On February 27, 2015 I was interviewed by David Eades of the BBC World News to comment on the BBC story on the eugenics victims in the US who had been forcibly sterilised during the state of Virginia’s eugenics programme. More than 8,000 Virginians were operated on between the 1920s and 1970s.
When asked by David whether we should be worried about eugenics programmes today, I argued that while we often hear about the ‘resurgence’ of eugenics in the context of the selection of children’s traits with genetic technologies, we should be careful when we draw this comparison.
The negative connotation we have of eugenics today is something that we have acquired relatively recently, in the aftermath of WWII. When the term eugenics was invented by Francis Galton in 1883, it did not have a negative connotation; quite on the contrary, it was considered a duty of society to pursue the selection of “good genes”, both with negative measures (such as sterilisation laws) and with positive measures (such as support for young families).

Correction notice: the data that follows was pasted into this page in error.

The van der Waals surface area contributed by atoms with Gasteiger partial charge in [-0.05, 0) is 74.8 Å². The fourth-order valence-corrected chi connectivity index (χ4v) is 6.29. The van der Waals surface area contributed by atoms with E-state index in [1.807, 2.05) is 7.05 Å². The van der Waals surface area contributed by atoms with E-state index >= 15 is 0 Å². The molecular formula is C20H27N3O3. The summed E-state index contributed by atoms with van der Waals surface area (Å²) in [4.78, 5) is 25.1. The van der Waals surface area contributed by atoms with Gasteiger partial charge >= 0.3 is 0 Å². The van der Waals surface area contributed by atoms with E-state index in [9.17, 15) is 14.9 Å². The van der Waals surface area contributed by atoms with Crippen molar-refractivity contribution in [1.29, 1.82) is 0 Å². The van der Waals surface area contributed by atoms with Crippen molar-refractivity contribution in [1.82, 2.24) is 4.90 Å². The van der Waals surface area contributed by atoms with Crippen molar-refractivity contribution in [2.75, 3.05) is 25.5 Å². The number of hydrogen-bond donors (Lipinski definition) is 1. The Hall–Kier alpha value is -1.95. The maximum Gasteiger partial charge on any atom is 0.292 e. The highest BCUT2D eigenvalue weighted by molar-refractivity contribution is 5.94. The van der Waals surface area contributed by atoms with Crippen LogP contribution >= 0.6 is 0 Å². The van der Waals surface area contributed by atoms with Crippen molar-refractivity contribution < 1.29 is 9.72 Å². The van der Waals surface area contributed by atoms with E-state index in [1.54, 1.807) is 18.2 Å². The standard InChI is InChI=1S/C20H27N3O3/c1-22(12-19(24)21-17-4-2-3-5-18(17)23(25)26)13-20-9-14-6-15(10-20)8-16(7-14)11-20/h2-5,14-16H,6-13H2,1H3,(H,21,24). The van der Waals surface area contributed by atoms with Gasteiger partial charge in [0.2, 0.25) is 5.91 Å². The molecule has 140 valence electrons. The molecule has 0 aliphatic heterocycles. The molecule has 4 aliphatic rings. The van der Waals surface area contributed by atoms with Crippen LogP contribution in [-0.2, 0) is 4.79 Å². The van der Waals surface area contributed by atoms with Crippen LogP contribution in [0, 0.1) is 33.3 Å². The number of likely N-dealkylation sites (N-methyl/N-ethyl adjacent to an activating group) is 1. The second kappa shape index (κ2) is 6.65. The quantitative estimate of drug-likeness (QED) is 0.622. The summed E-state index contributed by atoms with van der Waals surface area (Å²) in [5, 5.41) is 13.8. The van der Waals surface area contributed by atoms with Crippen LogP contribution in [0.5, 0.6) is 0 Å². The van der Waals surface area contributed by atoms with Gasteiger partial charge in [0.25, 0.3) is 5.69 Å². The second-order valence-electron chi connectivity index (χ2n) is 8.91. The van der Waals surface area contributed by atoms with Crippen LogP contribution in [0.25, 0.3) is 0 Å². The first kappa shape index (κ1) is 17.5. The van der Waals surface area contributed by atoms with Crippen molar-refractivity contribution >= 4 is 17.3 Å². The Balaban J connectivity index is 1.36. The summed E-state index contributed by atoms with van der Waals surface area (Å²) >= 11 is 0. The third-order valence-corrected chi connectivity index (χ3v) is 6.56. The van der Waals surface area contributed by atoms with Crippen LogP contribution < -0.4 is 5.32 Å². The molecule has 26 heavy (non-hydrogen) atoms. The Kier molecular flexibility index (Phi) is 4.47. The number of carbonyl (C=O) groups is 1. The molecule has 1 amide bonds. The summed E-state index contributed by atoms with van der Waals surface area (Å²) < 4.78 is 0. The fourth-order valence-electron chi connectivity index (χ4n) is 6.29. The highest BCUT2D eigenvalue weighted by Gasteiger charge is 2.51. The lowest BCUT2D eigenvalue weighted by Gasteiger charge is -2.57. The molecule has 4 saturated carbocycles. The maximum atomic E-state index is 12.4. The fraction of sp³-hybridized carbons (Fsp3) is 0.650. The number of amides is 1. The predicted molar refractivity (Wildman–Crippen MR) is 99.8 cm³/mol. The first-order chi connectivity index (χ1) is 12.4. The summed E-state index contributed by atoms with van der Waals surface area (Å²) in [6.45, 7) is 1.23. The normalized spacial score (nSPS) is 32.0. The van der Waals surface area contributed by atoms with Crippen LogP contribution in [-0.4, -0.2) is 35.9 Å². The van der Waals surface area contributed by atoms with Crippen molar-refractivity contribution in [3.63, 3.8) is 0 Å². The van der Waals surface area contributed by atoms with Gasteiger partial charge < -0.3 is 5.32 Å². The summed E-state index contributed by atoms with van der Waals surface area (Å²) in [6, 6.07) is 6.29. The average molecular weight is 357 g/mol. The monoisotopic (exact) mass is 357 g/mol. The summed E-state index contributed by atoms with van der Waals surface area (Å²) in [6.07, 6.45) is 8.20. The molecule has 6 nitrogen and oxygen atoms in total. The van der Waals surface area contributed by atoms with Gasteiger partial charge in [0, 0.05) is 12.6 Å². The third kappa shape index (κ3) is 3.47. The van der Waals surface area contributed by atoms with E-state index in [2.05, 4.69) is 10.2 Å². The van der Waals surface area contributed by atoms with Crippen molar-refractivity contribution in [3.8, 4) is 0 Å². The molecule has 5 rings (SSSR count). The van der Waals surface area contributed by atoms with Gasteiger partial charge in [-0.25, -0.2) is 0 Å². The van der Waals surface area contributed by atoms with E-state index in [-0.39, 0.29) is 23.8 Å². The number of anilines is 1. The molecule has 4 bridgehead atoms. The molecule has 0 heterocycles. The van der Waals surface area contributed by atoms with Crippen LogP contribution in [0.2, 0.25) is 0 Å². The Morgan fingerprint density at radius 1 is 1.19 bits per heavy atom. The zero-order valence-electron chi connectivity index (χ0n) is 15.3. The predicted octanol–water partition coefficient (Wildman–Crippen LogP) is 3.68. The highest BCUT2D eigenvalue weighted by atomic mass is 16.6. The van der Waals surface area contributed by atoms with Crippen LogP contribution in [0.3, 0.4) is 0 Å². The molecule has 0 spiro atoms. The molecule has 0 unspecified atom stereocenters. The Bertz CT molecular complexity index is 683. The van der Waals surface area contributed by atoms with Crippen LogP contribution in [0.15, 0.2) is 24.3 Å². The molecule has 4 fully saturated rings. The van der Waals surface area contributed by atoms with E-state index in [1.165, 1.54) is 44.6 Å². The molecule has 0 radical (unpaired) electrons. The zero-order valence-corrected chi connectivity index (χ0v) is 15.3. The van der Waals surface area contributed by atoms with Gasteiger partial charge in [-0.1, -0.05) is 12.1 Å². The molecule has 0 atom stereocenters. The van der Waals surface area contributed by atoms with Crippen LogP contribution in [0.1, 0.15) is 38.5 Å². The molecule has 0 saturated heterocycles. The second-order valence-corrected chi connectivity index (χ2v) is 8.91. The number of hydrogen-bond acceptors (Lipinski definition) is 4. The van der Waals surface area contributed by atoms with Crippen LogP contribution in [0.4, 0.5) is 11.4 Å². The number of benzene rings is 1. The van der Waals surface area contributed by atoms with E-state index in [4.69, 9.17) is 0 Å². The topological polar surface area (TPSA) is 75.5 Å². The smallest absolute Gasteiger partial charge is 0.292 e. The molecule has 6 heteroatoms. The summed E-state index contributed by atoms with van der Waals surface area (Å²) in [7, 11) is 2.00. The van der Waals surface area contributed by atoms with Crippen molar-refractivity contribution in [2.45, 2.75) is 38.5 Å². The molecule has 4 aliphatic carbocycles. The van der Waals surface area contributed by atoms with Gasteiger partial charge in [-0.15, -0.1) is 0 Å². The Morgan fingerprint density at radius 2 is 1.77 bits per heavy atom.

We now think, in the Western world at least, that people have a right to ‘reproductive freedom‘ which includes when and with whom to reproduce, but this was not the case with classical eugenics when reproductive decisions were considered a legitimate sphere of intervention of the state.
I have also argued that the use of eugenics as a word mobilises anxieties in the public, and can mask real ethical issues that we have with selection, which are different from those of the past.
You can watch the full clip of the BBC interview here. (about 4 minutes).
If you are interested in reading more about my work on eugenics, you can read her latest book, titled “From bench, to bedside, to track & field: the context of enhancement and its ethical relevance” published by the UC Medical Humanities Press in 2014. You can also listen to my recent seminar (February 4, 2015) at King’s College London on this topic here. [about 1 hour]